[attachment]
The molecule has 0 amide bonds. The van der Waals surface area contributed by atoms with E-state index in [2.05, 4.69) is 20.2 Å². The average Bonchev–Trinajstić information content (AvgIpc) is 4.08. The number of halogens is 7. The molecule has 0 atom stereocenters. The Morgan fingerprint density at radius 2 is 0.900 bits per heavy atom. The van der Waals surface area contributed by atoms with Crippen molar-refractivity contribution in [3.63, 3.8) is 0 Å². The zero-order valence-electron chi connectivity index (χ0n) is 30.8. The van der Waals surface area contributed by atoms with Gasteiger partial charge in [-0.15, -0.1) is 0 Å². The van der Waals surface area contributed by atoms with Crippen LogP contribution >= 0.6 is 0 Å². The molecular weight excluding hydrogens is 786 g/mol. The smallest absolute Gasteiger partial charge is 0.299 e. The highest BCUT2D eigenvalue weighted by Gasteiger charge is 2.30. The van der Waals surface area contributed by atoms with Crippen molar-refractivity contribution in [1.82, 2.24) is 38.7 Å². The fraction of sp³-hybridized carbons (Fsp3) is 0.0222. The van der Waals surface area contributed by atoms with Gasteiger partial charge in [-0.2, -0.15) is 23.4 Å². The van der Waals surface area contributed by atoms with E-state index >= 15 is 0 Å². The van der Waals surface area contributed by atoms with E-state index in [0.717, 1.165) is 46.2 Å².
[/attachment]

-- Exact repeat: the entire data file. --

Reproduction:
The molecule has 0 amide bonds. The van der Waals surface area contributed by atoms with E-state index in [2.05, 4.69) is 20.2 Å². The average Bonchev–Trinajstić information content (AvgIpc) is 4.08. The number of halogens is 7. The molecule has 0 atom stereocenters. The Morgan fingerprint density at radius 2 is 0.900 bits per heavy atom. The van der Waals surface area contributed by atoms with Crippen molar-refractivity contribution in [3.63, 3.8) is 0 Å². The zero-order valence-electron chi connectivity index (χ0n) is 30.8. The van der Waals surface area contributed by atoms with Gasteiger partial charge in [-0.15, -0.1) is 0 Å². The van der Waals surface area contributed by atoms with Crippen LogP contribution >= 0.6 is 0 Å². The molecular weight excluding hydrogens is 786 g/mol. The smallest absolute Gasteiger partial charge is 0.299 e. The highest BCUT2D eigenvalue weighted by Gasteiger charge is 2.30. The van der Waals surface area contributed by atoms with Crippen molar-refractivity contribution in [1.82, 2.24) is 38.7 Å². The fraction of sp³-hybridized carbons (Fsp3) is 0.0222. The van der Waals surface area contributed by atoms with Gasteiger partial charge in [-0.2, -0.15) is 23.4 Å². The van der Waals surface area contributed by atoms with E-state index >= 15 is 0 Å². The van der Waals surface area contributed by atoms with E-state index in [0.717, 1.165) is 46.2 Å².